One of the burning questions in the minds of humans since the beginning of the time has been, “Where do I go when I die?” The pagans and Jews of the ancient Near East had definite ideas on the subject, although they’re scattered through the Bible and across a multitude of texts recovered by archaeologists over the last two hundred years. By piecing together the evidence, we can assemble a rough idea of what they believed about the layout of the netherworld.
In ancient Mesopotamia, the underworld was a dismal place—damp, gloomy, and generally unpleasant. As we noted earlier, the quality of one’s afterlife depended on the faithfulness of his or her descendants and how well they performed the monthly kispum rite. Abraham’s distress at not having an heir was that he and Sarah would have to depend on a servant, Eliezer, to be the “son of the cup,” the “pourer of water,” to ensure their well-being in the netherworld. This tradition was so deeply ingrained in the cultures of the ancient world, from Babylon to Rome, that early Roman Christians built churches in cemeteries, including St. Peter’s Basilica, and installed libation tubes in sarcophagi.
But what about the physical layout of the underworld? Were there actual gates? How about the landscape—were there hills, cliffs, pits, and other physical features described in pagan myth?
While the Bible tells us more about the netherworld than we’ve probably been taught, it leaves a lot to the imagination. In the Old Testament, the term for the land of the dead is Sheol. There is no consensus on the origin of the Hebrew word. Unlike Greek myths of Hades, Sheol was not personified by the ancient Hebrews, although there are metaphorical references, such as the proverb that describes Sheol as “never satisfied” and Isaiah’s warning that “Sheol has enlarged its appetite and opened its mouth without measure,” which is strikingly similar to the voracious hunger of the Canaanite death-god, Mot.
One of the most famous pagan myths of the patriarchal era, The Descent of Inanna, tells the story of the aftermath of one of the episodes of the Epic of Gilgamesh. In that story, the heroic king of Uruk spurned the sexual advances of the Queen of Heaven, rudely (but truthfully) pointing out that the men in Inanna’s life usually came to an unhappy end. (Remember the story of Inanna’s husband, Dumuzi, who was dragged down to the netherworld so she could escape the Great Below. Inanna, better known to us as Ishtar (Astarte in the Bible), didn’t handle rejection well. The old saying, “Hell hath no fury like a woman scorned,” applies double when the woman has godlike power. Imagine a spoiled, supernatural fourteen-year-old, and you have an idea of the character of Inanna: Raging hormones, violent temper, and virtually no restrictions on her abilities.
In a rage, Inanna flew up to heaven and demanded that the sky-god, Anu, release the Bull of Heaven to destroy Gilgamesh and his city. The king and his friend Enkidu finally managed to kill the bull, but not before it killed hundreds of innocent civilians. Enkidu then added insult to the goddess’ injury by tearing off the bull’s right thigh and throwing it in Inanna’s face. (Interestingly, the right thigh of sacrificed bulls was given to the Temple priests, according to the Law of Moses.)
Here’s the thing: The Bull of Heaven was Gugalanna, consort of the Queen of the Great Below, Ereshkigal. This adds dramatic tension to the plot of The Descent of Inanna: The Queen of Heaven claimed that she’d arrived at the gates of the underworld for the funeral rites of Ereshkigal’s husband—whose death was Inanna’s fault. No wonder Ereshkigal “slapped her thigh and bit her lip.” What gall!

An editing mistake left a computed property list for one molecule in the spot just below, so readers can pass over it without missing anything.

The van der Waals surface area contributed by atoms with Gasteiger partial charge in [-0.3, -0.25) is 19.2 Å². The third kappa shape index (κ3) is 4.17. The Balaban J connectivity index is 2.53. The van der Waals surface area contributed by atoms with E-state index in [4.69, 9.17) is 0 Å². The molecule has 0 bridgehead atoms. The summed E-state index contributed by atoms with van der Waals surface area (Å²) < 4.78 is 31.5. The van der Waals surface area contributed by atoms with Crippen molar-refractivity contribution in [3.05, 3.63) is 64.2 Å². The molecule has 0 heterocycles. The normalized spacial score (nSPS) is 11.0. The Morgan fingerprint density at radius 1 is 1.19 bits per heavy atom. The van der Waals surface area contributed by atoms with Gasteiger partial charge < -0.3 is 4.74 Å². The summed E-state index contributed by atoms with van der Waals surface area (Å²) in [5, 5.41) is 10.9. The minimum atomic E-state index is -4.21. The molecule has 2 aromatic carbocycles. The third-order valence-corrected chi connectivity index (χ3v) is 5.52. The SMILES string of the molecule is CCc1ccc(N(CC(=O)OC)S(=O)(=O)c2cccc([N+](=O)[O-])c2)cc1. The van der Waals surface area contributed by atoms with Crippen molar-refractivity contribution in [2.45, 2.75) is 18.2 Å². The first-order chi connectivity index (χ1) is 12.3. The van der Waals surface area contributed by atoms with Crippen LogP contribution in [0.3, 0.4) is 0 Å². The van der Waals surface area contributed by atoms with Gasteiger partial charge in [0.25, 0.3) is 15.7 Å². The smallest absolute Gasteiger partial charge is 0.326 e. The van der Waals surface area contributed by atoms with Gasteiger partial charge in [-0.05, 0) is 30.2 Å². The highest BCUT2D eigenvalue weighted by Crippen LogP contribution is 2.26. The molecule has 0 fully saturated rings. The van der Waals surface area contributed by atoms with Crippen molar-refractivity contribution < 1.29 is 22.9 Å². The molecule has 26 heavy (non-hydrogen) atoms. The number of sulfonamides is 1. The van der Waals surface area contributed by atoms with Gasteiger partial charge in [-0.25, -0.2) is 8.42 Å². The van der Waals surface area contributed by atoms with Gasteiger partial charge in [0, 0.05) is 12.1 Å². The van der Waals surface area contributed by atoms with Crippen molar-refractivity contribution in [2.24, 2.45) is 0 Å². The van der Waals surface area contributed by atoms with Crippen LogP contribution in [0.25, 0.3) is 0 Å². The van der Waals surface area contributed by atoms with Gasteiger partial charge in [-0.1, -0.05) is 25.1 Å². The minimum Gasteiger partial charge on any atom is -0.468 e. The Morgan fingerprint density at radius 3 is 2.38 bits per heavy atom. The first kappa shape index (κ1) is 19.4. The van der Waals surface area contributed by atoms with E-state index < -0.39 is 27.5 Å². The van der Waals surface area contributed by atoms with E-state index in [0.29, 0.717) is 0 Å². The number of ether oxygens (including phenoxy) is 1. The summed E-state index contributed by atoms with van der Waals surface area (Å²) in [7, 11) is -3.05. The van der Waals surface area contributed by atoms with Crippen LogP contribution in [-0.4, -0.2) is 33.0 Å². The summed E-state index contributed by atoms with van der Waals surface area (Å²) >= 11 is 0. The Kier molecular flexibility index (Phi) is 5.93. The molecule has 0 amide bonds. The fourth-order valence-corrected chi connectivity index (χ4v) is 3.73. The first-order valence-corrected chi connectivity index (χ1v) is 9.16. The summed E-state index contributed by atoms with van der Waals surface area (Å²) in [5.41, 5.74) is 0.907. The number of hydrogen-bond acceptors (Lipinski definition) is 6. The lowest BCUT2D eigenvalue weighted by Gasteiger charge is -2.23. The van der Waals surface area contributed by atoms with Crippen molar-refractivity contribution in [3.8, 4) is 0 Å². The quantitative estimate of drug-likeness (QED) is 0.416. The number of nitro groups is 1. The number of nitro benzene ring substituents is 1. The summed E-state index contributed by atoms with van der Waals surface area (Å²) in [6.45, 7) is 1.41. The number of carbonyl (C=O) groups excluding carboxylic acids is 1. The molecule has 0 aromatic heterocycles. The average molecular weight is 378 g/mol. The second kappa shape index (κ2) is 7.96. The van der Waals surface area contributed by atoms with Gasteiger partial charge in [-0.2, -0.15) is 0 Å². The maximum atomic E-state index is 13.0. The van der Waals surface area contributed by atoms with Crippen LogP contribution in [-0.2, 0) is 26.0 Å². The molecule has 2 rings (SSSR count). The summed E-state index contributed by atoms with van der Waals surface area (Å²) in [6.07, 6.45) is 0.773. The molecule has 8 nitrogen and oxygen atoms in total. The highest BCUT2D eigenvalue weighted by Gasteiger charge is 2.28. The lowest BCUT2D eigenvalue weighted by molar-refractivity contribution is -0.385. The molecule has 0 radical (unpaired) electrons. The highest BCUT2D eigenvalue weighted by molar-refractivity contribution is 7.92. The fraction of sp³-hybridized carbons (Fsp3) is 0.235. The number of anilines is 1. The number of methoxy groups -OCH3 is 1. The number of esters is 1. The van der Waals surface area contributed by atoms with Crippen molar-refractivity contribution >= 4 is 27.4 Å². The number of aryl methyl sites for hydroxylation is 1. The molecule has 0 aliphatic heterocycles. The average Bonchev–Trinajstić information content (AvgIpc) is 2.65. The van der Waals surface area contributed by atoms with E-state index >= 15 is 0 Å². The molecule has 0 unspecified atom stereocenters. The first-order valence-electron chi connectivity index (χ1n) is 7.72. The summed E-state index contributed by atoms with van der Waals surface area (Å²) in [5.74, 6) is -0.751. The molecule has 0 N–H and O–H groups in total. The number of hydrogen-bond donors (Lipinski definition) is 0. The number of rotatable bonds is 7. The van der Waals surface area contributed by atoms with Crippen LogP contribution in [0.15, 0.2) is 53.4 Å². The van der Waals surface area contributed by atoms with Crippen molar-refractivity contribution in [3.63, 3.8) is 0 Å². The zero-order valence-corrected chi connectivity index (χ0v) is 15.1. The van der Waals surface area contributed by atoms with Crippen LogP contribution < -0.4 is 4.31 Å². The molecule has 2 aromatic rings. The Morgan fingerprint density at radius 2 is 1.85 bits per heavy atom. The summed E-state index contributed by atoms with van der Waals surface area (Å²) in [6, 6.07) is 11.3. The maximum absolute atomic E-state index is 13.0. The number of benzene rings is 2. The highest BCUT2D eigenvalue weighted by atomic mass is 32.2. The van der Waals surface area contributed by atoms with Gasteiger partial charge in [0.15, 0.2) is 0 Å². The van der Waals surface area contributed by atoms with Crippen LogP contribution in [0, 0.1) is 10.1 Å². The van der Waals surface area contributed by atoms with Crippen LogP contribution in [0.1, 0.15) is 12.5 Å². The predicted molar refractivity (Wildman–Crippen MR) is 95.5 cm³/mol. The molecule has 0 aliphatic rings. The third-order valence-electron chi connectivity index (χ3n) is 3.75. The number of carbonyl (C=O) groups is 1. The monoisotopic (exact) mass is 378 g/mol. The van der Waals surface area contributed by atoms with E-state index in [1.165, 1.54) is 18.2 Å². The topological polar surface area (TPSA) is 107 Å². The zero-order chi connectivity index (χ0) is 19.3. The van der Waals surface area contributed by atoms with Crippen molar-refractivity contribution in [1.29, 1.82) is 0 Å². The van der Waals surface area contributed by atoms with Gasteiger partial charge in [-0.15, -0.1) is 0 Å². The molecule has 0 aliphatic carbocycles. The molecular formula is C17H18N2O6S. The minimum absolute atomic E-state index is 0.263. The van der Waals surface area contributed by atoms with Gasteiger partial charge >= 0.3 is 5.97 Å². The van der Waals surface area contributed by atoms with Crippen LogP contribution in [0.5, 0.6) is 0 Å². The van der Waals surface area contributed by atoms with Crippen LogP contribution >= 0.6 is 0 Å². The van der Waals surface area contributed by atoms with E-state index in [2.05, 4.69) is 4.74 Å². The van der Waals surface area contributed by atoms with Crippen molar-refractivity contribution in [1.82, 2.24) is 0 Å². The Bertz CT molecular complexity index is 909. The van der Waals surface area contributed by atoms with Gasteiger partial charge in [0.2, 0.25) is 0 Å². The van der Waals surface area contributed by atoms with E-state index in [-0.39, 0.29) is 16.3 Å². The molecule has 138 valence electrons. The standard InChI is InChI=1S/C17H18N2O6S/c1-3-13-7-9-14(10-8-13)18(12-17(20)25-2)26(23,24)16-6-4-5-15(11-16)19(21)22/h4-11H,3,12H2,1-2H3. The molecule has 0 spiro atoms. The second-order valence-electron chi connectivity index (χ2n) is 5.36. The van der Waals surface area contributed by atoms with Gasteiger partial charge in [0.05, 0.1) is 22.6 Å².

The relevant point is that the realm of the dead was depicted as a place below the earth behind seven gates that could not be passed without the permission of the sovereign of the underworld. This is similar to the Egyptian concept of the passage to the netherworld. As in The Descent of Inanna, two of the spells in the Egyptian Book of the Dead describe a series of seven doorways in “the house of Osiris in the west,” which was guarded by triads of demonic creatures—a “doorkeeper,” a “herald,” and a “watcher.” These entities were often referred to as ntr, an Egyptian term borrowed by Isaiah to describe the rebel in Eden—a word that meant “dead god,” often applied to Osiris, the Egyptian lord of the dead. Our English Bibles translate the word “branch” in Isaiah 14:19 on the assumption that the prophet had used the Hebrew word netser.
You obviously noticed that the Egyptians, like the Hebrews, were familiar with the concept of Watchers, although their role in Egyptian religion as door-guardians of the underworld was much more specific than that of their counterparts in Jewish and Mesopotamian cosmology (where they were called apkallu).
Like the Mesopotamian myths and the Egyptian Book of the Dead, the Bible describes Sheol as a place below the earth where the dead are prevented from returning by some type of physical barrier.
As the cloud fades and vanishes,
so he who goes down to Sheol does not come up. (Job 7:9)
Will it go down to the bars of Sheol?
Shall we descend together into the dust? (Job 17:16)
I said, In the middle of my days
I must depart;
I am consigned to the gates of Sheol
for the rest of my years. (Isaiah 38:10)
So, during the era of the patriarchs and prophets, Hebrews saw Sheol as a place occupied by the dead where “bars” and “gates” kept them from returning to the living (in physical form, anyway). However, even then there was hope that the righteous would someday be raised from that dreary plane of existence.
The Lord kills and brings to life;
he brings down to Sheol and raises up. (1 Samuel 2:6)
For I know that my Redeemer lives,
and at the last he will stand upon the earth.
And after my skin has been thus destroyed,
yet in my flesh I shall see God,
whom I shall see for myself,
and my eyes shall behold, and not another.
My heart faints within me! (Job 19:25–27)
There was a category of malevolent dead known to occupy the netherworld, who, like the loathed “dead god,” are mentioned in Isaiah 14:
Sheol beneath is stirred up
to meet you when you come;
it rouses the shades [Rephaim] to greet you,
all who were leaders of the earth;
it raises from their thrones
all who were kings of the nations. (Isaiah 14:9)
While Isaiah mocked the Rephaim spirits as “weak,” sleeping on beds of maggots with worms for covers, it’s clear from the text that these were once men of power. This is consistent with their depiction in the texts from Ugarit, where these “warriors of Baal” were summoned through necromancy rituals to the tabernacle of El (Mount Hermon).
The prophet Ezekiel, writing about 125 years or so after Isaiah, suggested that there is a hierarchy in the underworld and that the spirits of the “mighty men who were of old” occupy a place of primacy.
Ezekiel 32 is one of the more fascinating chapters in the Bible. It gives us the only glimpse into the physical layout of Sheol and the placement of the spirits in it.